Hungary and the euro
While the Hungarian government has been planning since 2003 to replace the Hungarian forint with the euro, as of 2014, there is no target date and the forint is not part of the European Exchange Rate Mechanism (ERM II). An economic study in 2008 has found that the adoption of the euro would increase foreign investment in Hungary by 30%, although György Matolcsy said they did not want to give up the country's independence regarding corporate tax matters.
- 1 Adopting the euro
- 2 Public opinion
- 3 The Maastricht criteria
- 4 Coins of the future Hungarian euro
- 5 References
Adopting the euro
Hungary originally planned to adopt the euro as its official currency in 2007 or 2008. Later 1 January 2010 became the target date, but that date was abandoned because of an excessively high budget deficit, inflation, and public debt. For years, Hungary could not meet any of the Maastricht criteria. After the 2006 election, Prime Minister Ferenc Gyurcsány introduced austerity measures, causing protests in late 2006 and an economic slowdown in 2007 and 2008. However, in 2007, the deficit had been reduced to less than 5% (from 9.2%) and approached the 3% threshold in 2008. In 2008 analysts claimed that Hungary could join ERM II in 2010 or 2011 and so might adopt the euro in 2013, but more feasibly in 2014, or later, depending on Eurozone crisis developments. On 8 July 2008, the then Finance Minister János Veres announced the first draft of a euro-adoption plan.
After the 2008 global financial crisis, the likelihood of a fast adoption seemed greater. Hungary received aid from the International Monetary Fund, the European Union and the World Bank. In October 2008 the head of Hungary's largest bank called for a special application to join the eurozone.
Ferenc Gyurcsány ran out of political capital in March 2009 to accept necessary measures.[clarification needed] The exchange rate reached 317 forints to one euro on 6 March. Gyurcsány initiated a constructive motion of no confidence against himself on 21 March and nominated Minister for Development and economist Gordon Bajnai as his replacement. The socialist and liberal parties accepted him as the new prime minister with an interim government for one year from 14 April. Bajnai's premiership brought new austerity measures in Hungary. Thus, they may[clarification needed] keep the deficit under 4% in 2009 and the 2010 Budget calculations assumed 3.8%. The inflation outturn was near 3% as a result of the crisis, but because of the increase in VAT, it averaged 5% in the second half of the year. Because of the IMF loan, the public debt rose to nearly 80%. The central bank interest rate fell to 6.25% from 10.5% in 2009. The Bajnai government could not lead Hungary into the ERM-II, and it stated that it had no plans to do so.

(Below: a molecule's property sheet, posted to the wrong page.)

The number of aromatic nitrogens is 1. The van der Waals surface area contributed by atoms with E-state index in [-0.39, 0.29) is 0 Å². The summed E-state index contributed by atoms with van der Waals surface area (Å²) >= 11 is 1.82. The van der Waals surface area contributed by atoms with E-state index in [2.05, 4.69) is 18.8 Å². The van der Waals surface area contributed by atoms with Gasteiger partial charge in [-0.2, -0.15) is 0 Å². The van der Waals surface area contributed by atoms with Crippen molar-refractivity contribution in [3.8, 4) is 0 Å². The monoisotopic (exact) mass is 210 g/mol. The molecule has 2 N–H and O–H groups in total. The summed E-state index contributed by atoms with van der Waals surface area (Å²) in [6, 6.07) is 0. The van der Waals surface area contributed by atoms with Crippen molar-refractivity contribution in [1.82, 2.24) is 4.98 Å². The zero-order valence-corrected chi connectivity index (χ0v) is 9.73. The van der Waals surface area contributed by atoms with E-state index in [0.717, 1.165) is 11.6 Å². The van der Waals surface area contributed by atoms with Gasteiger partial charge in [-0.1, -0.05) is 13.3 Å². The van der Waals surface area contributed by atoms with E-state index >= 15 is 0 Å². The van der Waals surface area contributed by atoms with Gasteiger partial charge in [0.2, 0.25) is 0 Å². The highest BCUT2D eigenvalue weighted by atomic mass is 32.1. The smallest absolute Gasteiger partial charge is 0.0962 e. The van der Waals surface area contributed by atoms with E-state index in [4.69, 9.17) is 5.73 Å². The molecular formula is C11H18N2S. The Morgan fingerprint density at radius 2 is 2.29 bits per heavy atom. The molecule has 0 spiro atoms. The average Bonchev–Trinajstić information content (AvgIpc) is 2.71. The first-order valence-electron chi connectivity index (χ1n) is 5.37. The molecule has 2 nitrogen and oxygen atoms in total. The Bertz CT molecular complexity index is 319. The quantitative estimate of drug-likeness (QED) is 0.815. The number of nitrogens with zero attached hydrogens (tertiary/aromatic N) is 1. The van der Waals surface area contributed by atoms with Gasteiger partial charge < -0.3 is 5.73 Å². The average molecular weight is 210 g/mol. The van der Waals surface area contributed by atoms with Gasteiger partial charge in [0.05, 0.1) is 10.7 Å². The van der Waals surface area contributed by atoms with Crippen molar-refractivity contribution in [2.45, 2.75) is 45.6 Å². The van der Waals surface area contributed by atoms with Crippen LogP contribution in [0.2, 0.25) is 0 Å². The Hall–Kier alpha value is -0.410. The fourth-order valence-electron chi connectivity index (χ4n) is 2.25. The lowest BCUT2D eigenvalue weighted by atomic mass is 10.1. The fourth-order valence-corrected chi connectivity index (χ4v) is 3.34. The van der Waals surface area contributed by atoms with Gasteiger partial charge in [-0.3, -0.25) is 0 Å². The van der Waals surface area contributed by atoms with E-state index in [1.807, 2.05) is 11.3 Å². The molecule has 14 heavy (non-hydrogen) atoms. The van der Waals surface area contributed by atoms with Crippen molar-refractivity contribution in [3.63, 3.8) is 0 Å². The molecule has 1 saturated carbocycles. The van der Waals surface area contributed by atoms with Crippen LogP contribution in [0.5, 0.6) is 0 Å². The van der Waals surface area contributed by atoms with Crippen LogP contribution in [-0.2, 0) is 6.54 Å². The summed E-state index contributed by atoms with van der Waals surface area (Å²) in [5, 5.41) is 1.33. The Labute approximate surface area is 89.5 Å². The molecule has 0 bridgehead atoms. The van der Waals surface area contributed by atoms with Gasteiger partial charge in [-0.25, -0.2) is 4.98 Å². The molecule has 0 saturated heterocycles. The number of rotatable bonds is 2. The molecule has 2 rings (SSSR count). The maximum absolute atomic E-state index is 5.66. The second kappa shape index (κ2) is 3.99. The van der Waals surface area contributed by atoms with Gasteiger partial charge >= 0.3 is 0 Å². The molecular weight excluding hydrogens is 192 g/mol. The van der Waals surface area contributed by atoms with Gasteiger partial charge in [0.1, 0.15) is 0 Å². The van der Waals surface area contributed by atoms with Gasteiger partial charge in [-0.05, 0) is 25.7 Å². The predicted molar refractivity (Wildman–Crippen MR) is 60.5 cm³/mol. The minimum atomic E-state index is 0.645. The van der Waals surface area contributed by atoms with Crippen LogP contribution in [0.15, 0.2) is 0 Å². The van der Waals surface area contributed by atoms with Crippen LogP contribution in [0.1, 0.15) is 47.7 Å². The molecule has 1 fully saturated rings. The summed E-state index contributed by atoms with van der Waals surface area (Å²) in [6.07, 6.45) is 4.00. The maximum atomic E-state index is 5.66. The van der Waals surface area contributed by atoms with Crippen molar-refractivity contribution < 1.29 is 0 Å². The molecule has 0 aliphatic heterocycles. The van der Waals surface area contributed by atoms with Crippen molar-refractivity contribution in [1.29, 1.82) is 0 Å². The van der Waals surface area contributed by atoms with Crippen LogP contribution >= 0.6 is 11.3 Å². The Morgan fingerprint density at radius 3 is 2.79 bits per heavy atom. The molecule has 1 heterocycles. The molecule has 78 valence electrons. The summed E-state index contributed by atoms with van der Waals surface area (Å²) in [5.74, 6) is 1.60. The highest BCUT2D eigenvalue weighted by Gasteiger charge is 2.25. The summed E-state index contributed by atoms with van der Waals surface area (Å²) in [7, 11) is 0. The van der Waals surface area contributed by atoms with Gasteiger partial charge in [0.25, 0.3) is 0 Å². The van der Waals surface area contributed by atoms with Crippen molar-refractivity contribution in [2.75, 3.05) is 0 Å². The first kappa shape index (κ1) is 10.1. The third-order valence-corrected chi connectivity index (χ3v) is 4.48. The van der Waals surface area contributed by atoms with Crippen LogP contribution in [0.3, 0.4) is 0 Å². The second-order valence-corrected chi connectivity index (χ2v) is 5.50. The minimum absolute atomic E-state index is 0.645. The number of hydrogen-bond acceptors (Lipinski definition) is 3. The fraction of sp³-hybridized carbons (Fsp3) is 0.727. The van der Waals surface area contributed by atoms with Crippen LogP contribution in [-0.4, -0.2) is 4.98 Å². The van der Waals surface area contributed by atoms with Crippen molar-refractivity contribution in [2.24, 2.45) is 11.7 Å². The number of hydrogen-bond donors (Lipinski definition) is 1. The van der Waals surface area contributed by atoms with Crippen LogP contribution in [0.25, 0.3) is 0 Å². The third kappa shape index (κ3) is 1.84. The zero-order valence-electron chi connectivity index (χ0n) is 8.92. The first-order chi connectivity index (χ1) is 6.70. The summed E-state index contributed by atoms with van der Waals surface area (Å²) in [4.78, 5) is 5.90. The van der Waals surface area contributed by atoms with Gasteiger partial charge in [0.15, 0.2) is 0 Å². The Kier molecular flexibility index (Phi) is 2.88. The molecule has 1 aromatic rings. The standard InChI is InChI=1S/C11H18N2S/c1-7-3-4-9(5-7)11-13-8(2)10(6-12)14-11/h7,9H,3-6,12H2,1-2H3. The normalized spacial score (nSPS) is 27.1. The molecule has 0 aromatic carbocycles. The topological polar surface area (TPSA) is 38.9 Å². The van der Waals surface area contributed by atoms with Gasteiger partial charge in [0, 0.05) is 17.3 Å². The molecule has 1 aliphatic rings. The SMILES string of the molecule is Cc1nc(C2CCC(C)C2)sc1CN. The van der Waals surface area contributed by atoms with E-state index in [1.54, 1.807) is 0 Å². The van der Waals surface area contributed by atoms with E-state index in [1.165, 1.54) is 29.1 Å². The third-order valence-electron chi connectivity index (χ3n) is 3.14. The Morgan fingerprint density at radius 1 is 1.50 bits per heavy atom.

Under the conservative government from 2010
The centre-right soft eurosceptic Fidesz won enough seats in the 2010 Hungarian parliamentary election to form a government on its own. Fidesz was not specific then about its economic priorities. Shortly after the formation of the new government, they announced their intention to keep the 2010 deficit at 3.8%. After more pressure, in September they also accepted a reduction of 3% in 2011. In 2010, Finance Minister György Matolcsy said they would discuss euro adoption in 2012. Mihály Varga, another member of the party, talked about possible euro adoption in 2014 or 2015.
However, in February 2011, Prime Minister Viktor Orbán made clear that he does not expect the euro to be adopted in Hungary before 2020. Later, Matolcsy also confirmed this statement. Orbán said the country was not yet ready to adopt the currency and they would not discuss the possibility until the public debt reached a 50% threshold. The public debt-to-GDP ratio was 81.0% when Orban's 50% target was set in 2011, and it is currently forecast to decline to 73.5% in 2016.
In 2011, experts said that the earliest date that Hungary could adopt the euro was 2015.